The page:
Last Updated 04 Jul 2021

The Edsel case summary

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Edsel was introduced in the US market in 1957 to fill the gap in the Ford Motors inventory in the medium-price range cars. It was introduced on a grand scale amidst much hype and secrecy on September 4, 1957.

A lot of planning and research had gone into the production of the Edsel. Over $250 million were spent on the development over a 10 year period. Another $50 million was spent on advertising. A separate division was established for distributing Edsel and 1200 new dealers were carefully selected to handle only Edsel distribution.

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Edsel had a number of unique features such as push-button transmission, push-button hood and trunk lid and push-button parking brake lever. The external design included a unique vertical front grill. It was a large and powerful car with a 345 horsepower engine. Despite all these features and grand plans, Edsel was a spectacular failure.

Edsel’s failure can be attributed to a number of factors, some of which were outside the control of Ford’s management. Edsel’s introduction coincided with the economic recession of 1958. When Edsel was planned, the market for medium-priced cars was growing. However, by the time it was introduced in 1957, the trend was changing to economy cars and small foreign cars.

Another exogenous factor was the signing of the agreement with National Security Council in 1957 against advertising of power and performance. Edsel was designed to be a high performance, powerful car, designed to handle high speed. However, these qualities could not be advertised. Thus the most important feature of Edsel went unadvertised.

While a lot of expenditure went into marketing research, it failed to come up with tangible product features which would make the new car desirable to the upwardly mobile executives and professionals. The market research was done years before the introduction of Edsel and Ford was unable to keep abreast with the changing market dynamics. Also, the name, “Edsel”, was not a very attractive name.

Another reason for Edsel’s failure was that the production of the car was rushed and it failed to meet the quality standards. By the time the various bugs were fixed, the car had acquired the reputation of being a lemon.

Ford’s decision to separate the Edsel distribution also backfired since a separate division was expensive and Ford did not have enough personnel to staff all the divisions adequately. Also, many of these dealers were underfinanced and under-skilled.

Finally, the huge promotional build-up also worked against Edsel since people were expecting some groundbreaking product but Edsel was just another luxury car from Ford. Introducing the car earlier also impacted its sales since it had to compete with the clearance sales of the 1957 cars. The high price of Edsel did not help. Also, Ford stopped the advertising later on when it could have helped in the sales. Thus a number of exogenous factors and management mistakes were responsible for the failure of Edsel.

Robert Hall

Robert Hall was low-priced garment retail chain offering clothes at very low markup and on a cash only basis. It was founded in 1940 by Louis Ellenberg and Harold Rosner and was acquired by Jacob Schwab’s United Merchants and Manufacturers, Inc. in 1946. Until 1960s, Robert Hall was a very successful retailer and in and in 1965, the chain consisted of 376 units. However, problems started to confront the retailers by the late 1960s.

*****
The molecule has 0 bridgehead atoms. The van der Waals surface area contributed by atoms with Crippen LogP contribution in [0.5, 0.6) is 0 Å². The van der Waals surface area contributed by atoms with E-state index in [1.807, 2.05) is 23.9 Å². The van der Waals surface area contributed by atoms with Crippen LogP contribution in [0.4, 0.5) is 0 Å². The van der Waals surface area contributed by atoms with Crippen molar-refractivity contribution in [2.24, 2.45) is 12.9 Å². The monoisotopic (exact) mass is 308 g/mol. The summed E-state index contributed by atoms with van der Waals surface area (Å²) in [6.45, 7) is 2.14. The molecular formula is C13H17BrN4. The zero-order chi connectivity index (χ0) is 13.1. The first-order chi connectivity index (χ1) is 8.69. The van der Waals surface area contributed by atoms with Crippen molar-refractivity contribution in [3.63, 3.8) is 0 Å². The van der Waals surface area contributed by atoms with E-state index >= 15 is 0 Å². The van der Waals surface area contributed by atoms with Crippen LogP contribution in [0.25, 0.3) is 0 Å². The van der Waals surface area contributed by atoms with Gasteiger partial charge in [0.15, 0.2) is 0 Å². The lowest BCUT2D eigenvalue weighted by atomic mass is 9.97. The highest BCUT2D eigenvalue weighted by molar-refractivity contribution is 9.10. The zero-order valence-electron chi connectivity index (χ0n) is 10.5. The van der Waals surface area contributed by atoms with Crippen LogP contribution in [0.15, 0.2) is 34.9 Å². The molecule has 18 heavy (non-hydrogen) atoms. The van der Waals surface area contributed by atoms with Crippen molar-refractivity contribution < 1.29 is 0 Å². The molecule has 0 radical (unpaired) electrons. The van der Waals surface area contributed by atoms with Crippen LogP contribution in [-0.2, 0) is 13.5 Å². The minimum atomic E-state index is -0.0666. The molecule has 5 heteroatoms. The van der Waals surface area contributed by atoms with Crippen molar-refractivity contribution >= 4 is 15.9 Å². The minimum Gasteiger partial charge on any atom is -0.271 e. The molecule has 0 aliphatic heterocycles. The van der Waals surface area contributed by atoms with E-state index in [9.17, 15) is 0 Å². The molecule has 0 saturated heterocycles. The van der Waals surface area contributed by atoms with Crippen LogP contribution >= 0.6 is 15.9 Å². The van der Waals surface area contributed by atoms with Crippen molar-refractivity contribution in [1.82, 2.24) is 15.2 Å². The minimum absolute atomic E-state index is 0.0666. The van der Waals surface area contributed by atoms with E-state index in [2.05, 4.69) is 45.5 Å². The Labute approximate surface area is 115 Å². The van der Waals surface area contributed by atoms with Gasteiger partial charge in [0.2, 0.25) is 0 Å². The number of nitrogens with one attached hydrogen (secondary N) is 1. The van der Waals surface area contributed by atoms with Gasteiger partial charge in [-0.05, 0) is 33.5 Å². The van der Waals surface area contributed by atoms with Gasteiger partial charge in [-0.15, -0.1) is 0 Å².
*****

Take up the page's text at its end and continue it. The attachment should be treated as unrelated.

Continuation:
First, more and more customers started asking for credits. While Robert Hall’s competitors were willing to provide this credit, Robert Hall continued to insist on a cash only policy.
Throughout the 1960s, the personal income was rising and the customer focus shifted from bargain clothes to fashion clothes. Robert Hall’s attempt to carry fashionable attire was too late and too little to be of any help. Robert Hall also continued to stock conservative clothes at a time when customer preference was shifting to casual clothes.

In 1975, Robert Hall incurred a loss of $21 million as stocks never moved from the shelves. Despite attempts to revive the company, the chain finally closed for good in 1977.
Robert Hall’s failure can be attributed to a number of factors listed above such as its refusal to modernize with changing time. It continued to be located in free-standing urban locations as opposed to the customer preferred suburban mall sites.

Robert Hall was also unable to change its image of a low-priced no-frills clothing chain when its customers became more affluent. The retailer also did not adopt the latest scientific techniques of merchandising such as controlling markdowns, analyzing regionally what items sell best, emphasizing merchandising turnover, testing new styles and using sales and other traffic generating promotional tools.

The management of Robert Hall, after 25 years of success, had been lulled into complacency and failed to recognize signs of an impending catastrophe, which ultimately led to the closure of the chain.

Robert Hall’s biggest failure was that it did not recognize the changing market preferences until it was a decade too late. Its insistence of maintaining the status quo proved to be myopic and led to its doom.

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